Mini-Course on Prayer
Part 3: It is in Giving that We Receive
Editor’s Note: In Part 2, David Torkington wrote on St. Teresa of Avila’s wisdom about going forward in prayer. Today, he will discuss how it is that in giving we receive.
[Saint] Angela [of Foligno] calls prayer the ‘School of Divine Love’, not just because it is the place where the selflessness that leads to love is learnt, but for something further. In the words of St Francis of Assisi: it is in giving that we receive. In other words, as we try to give ourselves to God in prayer he gives himself to us. In our very endeavour to turn away from distractions in order to raise our hearts and minds to God, our endeavour becomes the channel through which our love rises to God and God’s love descends into us. It is only then, as our weak human love is suffused and surcharged by the divine that we can begin to love God like never before. Then we can begin to observe the new commandment that Jesus taught us, which is to love God with our whole heart and mind, with our whole body and soul.
At first glance it might be thought that this is not a new commandment, but the old commandment that the Jews in the Old Testament were taught. Yes, it was given to the Jews in the Old Testament, but they could never observe it as God wanted them to do until Jesus came to show them how. Remember when St Peter told the crowd that the love of God promised in the Old Testament was on that very day being unleashed upon all, he told them to repent or to turn and open their hearts and minds to receive it. However, he told them to do something else too. He told them to be baptised, to undergo the new initiation ceremony. This initiation would not so much mark their entrance into a new organisation, institution, or religion, but their entrance into a person, the person of Jesus himself, now Risen and glorified. So now when they were told to continue repenting, trying to raise their hearts and minds to God, they would do it in Christ. But that is not all, for the same Holy Spirit whom he had sent would so enter into their prayer that now they would be able to pray with him, and through him, to the Father who had sent him in the first place.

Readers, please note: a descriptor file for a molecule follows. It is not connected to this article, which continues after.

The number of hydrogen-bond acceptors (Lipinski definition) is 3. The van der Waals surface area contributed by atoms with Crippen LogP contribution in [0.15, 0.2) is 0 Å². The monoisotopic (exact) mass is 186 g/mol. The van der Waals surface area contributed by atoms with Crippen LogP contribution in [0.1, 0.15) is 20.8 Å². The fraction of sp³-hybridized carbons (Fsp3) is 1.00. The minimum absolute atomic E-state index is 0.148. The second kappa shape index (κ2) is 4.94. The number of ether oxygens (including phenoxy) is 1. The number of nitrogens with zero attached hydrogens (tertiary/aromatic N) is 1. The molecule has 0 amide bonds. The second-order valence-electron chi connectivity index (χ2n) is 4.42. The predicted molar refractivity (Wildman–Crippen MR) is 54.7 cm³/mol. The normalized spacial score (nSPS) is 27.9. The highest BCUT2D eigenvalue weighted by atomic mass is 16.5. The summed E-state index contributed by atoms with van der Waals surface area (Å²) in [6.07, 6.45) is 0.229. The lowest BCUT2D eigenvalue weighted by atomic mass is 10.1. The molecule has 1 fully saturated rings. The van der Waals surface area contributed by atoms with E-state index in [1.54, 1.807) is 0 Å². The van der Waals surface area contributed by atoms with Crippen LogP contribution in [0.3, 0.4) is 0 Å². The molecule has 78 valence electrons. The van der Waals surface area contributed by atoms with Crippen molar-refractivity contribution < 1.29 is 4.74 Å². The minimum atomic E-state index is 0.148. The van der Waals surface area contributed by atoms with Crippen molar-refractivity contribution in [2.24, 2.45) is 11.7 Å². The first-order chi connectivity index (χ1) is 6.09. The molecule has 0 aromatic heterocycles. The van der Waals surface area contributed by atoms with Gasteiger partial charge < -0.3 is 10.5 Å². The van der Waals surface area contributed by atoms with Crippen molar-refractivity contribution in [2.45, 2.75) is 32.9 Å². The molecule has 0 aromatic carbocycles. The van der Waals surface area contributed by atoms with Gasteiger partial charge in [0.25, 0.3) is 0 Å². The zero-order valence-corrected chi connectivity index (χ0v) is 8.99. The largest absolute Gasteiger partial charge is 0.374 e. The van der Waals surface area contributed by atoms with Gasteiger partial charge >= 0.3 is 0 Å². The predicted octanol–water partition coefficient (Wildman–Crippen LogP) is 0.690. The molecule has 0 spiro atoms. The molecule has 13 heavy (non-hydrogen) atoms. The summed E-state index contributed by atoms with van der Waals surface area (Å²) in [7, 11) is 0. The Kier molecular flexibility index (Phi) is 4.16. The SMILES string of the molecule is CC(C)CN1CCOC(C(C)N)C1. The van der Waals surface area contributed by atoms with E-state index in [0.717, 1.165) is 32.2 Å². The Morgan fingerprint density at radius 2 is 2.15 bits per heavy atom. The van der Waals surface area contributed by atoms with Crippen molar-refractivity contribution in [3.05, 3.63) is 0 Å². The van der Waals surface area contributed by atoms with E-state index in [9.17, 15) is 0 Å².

The daily battle against distractions now takes on a new meaning, for now it enables us to participate in Christ’s death and Resurrection by daily dying ourselves each time we say ‘no’ to self and ‘yes’ to God. Once prayer is seen in this context then what was originally seen as a pointless activity can be seen as the most important activity that we could ever perform. After all, who would expect that learning the most important thing that any human being can learn would be easy. Learning to love in the ‘School of Divine Love’ may not be easy, but it is the most important thing that we can learn, not just for our happiness on earth, but for our ultimate happiness hereafter.